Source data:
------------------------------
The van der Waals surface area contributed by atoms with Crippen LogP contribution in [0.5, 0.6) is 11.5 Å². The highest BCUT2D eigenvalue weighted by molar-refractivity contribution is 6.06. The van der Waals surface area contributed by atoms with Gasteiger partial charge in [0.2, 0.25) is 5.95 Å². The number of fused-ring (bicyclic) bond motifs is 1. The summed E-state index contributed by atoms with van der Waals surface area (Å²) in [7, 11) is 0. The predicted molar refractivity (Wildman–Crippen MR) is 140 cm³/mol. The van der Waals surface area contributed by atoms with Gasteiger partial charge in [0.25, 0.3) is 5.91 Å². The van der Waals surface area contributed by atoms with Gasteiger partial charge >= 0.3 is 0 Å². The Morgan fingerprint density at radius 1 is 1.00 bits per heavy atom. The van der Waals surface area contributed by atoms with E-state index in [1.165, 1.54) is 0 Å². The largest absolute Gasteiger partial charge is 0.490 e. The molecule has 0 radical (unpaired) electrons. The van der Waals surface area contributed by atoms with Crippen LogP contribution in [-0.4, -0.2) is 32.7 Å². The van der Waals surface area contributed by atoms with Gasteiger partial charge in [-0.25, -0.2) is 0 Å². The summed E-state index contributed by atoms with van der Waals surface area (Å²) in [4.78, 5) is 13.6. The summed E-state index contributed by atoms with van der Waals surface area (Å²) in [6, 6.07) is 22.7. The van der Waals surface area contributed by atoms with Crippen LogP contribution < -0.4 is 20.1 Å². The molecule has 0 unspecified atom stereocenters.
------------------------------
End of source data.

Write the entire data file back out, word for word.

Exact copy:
The van der Waals surface area contributed by atoms with Crippen LogP contribution in [0.5, 0.6) is 11.5 Å². The highest BCUT2D eigenvalue weighted by molar-refractivity contribution is 6.06. The van der Waals surface area contributed by atoms with Gasteiger partial charge in [0.2, 0.25) is 5.95 Å². The number of fused-ring (bicyclic) bond motifs is 1. The summed E-state index contributed by atoms with van der Waals surface area (Å²) in [7, 11) is 0. The predicted molar refractivity (Wildman–Crippen MR) is 140 cm³/mol. The van der Waals surface area contributed by atoms with Gasteiger partial charge in [0.25, 0.3) is 5.91 Å². The van der Waals surface area contributed by atoms with Gasteiger partial charge >= 0.3 is 0 Å². The Morgan fingerprint density at radius 1 is 1.00 bits per heavy atom. The van der Waals surface area contributed by atoms with E-state index in [1.165, 1.54) is 0 Å². The largest absolute Gasteiger partial charge is 0.490 e. The molecule has 0 radical (unpaired) electrons. The van der Waals surface area contributed by atoms with Crippen LogP contribution in [-0.4, -0.2) is 32.7 Å². The van der Waals surface area contributed by atoms with Gasteiger partial charge in [-0.25, -0.2) is 0 Å². The summed E-state index contributed by atoms with van der Waals surface area (Å²) in [4.78, 5) is 13.6. The summed E-state index contributed by atoms with van der Waals surface area (Å²) in [6, 6.07) is 22.7. The van der Waals surface area contributed by atoms with Crippen LogP contribution < -0.4 is 20.1 Å². The molecule has 0 unspecified atom stereocenters.